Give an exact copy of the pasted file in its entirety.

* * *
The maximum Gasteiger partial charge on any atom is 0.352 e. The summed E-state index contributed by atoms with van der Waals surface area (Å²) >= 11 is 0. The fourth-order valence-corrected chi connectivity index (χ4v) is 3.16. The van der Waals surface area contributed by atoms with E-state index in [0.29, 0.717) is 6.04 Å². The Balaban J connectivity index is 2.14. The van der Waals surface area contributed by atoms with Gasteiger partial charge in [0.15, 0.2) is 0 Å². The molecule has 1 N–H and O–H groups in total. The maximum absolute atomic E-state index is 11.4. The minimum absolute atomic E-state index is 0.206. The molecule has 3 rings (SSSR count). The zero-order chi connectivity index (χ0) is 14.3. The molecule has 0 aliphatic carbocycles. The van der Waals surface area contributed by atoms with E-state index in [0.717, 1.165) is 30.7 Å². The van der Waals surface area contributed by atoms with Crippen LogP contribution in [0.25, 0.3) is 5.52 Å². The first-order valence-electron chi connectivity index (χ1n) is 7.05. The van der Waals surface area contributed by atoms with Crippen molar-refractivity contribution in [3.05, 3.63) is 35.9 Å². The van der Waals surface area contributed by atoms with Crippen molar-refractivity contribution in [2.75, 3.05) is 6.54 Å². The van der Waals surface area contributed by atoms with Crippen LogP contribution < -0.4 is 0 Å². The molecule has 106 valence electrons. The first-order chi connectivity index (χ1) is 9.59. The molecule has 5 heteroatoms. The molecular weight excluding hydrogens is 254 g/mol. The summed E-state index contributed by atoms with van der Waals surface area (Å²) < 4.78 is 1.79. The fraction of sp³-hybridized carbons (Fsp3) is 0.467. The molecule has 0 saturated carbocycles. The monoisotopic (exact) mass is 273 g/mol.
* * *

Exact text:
The maximum Gasteiger partial charge on any atom is 0.352 e. The summed E-state index contributed by atoms with van der Waals surface area (Å²) >= 11 is 0. The fourth-order valence-corrected chi connectivity index (χ4v) is 3.16. The van der Waals surface area contributed by atoms with E-state index in [0.29, 0.717) is 6.04 Å². The Balaban J connectivity index is 2.14. The van der Waals surface area contributed by atoms with Gasteiger partial charge in [0.15, 0.2) is 0 Å². The molecule has 1 N–H and O–H groups in total. The maximum absolute atomic E-state index is 11.4. The minimum absolute atomic E-state index is 0.206. The molecule has 3 rings (SSSR count). The zero-order chi connectivity index (χ0) is 14.3. The molecule has 0 aliphatic carbocycles. The van der Waals surface area contributed by atoms with E-state index in [0.717, 1.165) is 30.7 Å². The van der Waals surface area contributed by atoms with Crippen LogP contribution in [0.25, 0.3) is 5.52 Å². The first-order valence-electron chi connectivity index (χ1n) is 7.05. The van der Waals surface area contributed by atoms with Crippen molar-refractivity contribution in [3.05, 3.63) is 35.9 Å². The van der Waals surface area contributed by atoms with Crippen molar-refractivity contribution in [2.75, 3.05) is 6.54 Å². The van der Waals surface area contributed by atoms with Crippen LogP contribution < -0.4 is 0 Å². The molecule has 106 valence electrons. The first-order chi connectivity index (χ1) is 9.59. The molecule has 5 heteroatoms. The molecular weight excluding hydrogens is 254 g/mol. The summed E-state index contributed by atoms with van der Waals surface area (Å²) < 4.78 is 1.79. The fraction of sp³-hybridized carbons (Fsp3) is 0.467. The molecule has 0 saturated carbocycles. The monoisotopic (exact) mass is 273 g/mol.